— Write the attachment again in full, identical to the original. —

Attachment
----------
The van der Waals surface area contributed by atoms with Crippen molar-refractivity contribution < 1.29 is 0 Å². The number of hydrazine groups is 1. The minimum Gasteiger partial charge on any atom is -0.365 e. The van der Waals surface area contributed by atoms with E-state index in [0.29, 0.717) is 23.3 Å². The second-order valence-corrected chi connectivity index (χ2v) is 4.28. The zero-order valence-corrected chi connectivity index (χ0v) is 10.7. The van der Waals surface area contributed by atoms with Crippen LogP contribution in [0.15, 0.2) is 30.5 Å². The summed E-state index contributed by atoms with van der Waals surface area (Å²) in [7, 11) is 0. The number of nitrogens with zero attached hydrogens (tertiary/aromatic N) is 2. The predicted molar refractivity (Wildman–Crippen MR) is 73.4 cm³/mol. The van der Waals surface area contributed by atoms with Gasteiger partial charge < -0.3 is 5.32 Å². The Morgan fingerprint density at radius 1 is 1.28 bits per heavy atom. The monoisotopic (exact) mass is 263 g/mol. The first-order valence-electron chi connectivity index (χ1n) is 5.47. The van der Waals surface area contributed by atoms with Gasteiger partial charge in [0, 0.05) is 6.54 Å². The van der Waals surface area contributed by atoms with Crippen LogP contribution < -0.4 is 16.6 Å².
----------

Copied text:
The van der Waals surface area contributed by atoms with Crippen molar-refractivity contribution < 1.29 is 0 Å². The number of hydrazine groups is 1. The minimum Gasteiger partial charge on any atom is -0.365 e. The van der Waals surface area contributed by atoms with E-state index in [0.29, 0.717) is 23.3 Å². The second-order valence-corrected chi connectivity index (χ2v) is 4.28. The zero-order valence-corrected chi connectivity index (χ0v) is 10.7. The van der Waals surface area contributed by atoms with Crippen LogP contribution in [0.15, 0.2) is 30.5 Å². The summed E-state index contributed by atoms with van der Waals surface area (Å²) in [7, 11) is 0. The number of nitrogens with zero attached hydrogens (tertiary/aromatic N) is 2. The predicted molar refractivity (Wildman–Crippen MR) is 73.4 cm³/mol. The van der Waals surface area contributed by atoms with Gasteiger partial charge < -0.3 is 5.32 Å². The Morgan fingerprint density at radius 1 is 1.28 bits per heavy atom. The monoisotopic (exact) mass is 263 g/mol. The first-order valence-electron chi connectivity index (χ1n) is 5.47. The van der Waals surface area contributed by atoms with Gasteiger partial charge in [0, 0.05) is 6.54 Å². The van der Waals surface area contributed by atoms with Crippen LogP contribution < -0.4 is 16.6 Å².